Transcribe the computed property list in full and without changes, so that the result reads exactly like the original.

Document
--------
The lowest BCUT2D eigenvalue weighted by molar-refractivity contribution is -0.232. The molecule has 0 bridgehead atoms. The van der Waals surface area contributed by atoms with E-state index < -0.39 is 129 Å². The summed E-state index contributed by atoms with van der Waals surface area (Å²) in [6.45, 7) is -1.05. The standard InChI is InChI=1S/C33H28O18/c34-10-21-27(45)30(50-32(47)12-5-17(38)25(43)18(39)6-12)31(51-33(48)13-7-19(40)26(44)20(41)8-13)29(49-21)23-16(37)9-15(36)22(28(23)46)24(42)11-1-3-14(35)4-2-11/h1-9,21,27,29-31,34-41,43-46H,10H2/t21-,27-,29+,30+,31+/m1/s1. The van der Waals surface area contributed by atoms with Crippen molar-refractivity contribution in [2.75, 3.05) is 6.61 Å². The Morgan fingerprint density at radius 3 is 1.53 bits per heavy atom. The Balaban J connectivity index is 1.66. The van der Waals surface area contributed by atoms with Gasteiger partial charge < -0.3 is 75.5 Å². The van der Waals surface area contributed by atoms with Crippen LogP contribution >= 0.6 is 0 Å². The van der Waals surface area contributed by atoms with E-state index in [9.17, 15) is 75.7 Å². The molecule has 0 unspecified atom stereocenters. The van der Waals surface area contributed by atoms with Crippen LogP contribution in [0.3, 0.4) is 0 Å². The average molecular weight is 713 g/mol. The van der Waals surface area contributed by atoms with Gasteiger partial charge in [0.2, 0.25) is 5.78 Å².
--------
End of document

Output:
The lowest BCUT2D eigenvalue weighted by molar-refractivity contribution is -0.232. The molecule has 0 bridgehead atoms. The van der Waals surface area contributed by atoms with E-state index < -0.39 is 129 Å². The summed E-state index contributed by atoms with van der Waals surface area (Å²) in [6.45, 7) is -1.05. The standard InChI is InChI=1S/C33H28O18/c34-10-21-27(45)30(50-32(47)12-5-17(38)25(43)18(39)6-12)31(51-33(48)13-7-19(40)26(44)20(41)8-13)29(49-21)23-16(37)9-15(36)22(28(23)46)24(42)11-1-3-14(35)4-2-11/h1-9,21,27,29-31,34-41,43-46H,10H2/t21-,27-,29+,30+,31+/m1/s1. The van der Waals surface area contributed by atoms with Crippen molar-refractivity contribution in [2.75, 3.05) is 6.61 Å². The Morgan fingerprint density at radius 3 is 1.53 bits per heavy atom. The Balaban J connectivity index is 1.66. The van der Waals surface area contributed by atoms with Gasteiger partial charge < -0.3 is 75.5 Å². The van der Waals surface area contributed by atoms with Crippen LogP contribution >= 0.6 is 0 Å². The van der Waals surface area contributed by atoms with E-state index in [9.17, 15) is 75.7 Å². The molecule has 0 unspecified atom stereocenters. The van der Waals surface area contributed by atoms with Crippen LogP contribution in [0.3, 0.4) is 0 Å². The average molecular weight is 713 g/mol. The van der Waals surface area contributed by atoms with Gasteiger partial charge in [0.2, 0.25) is 5.78 Å².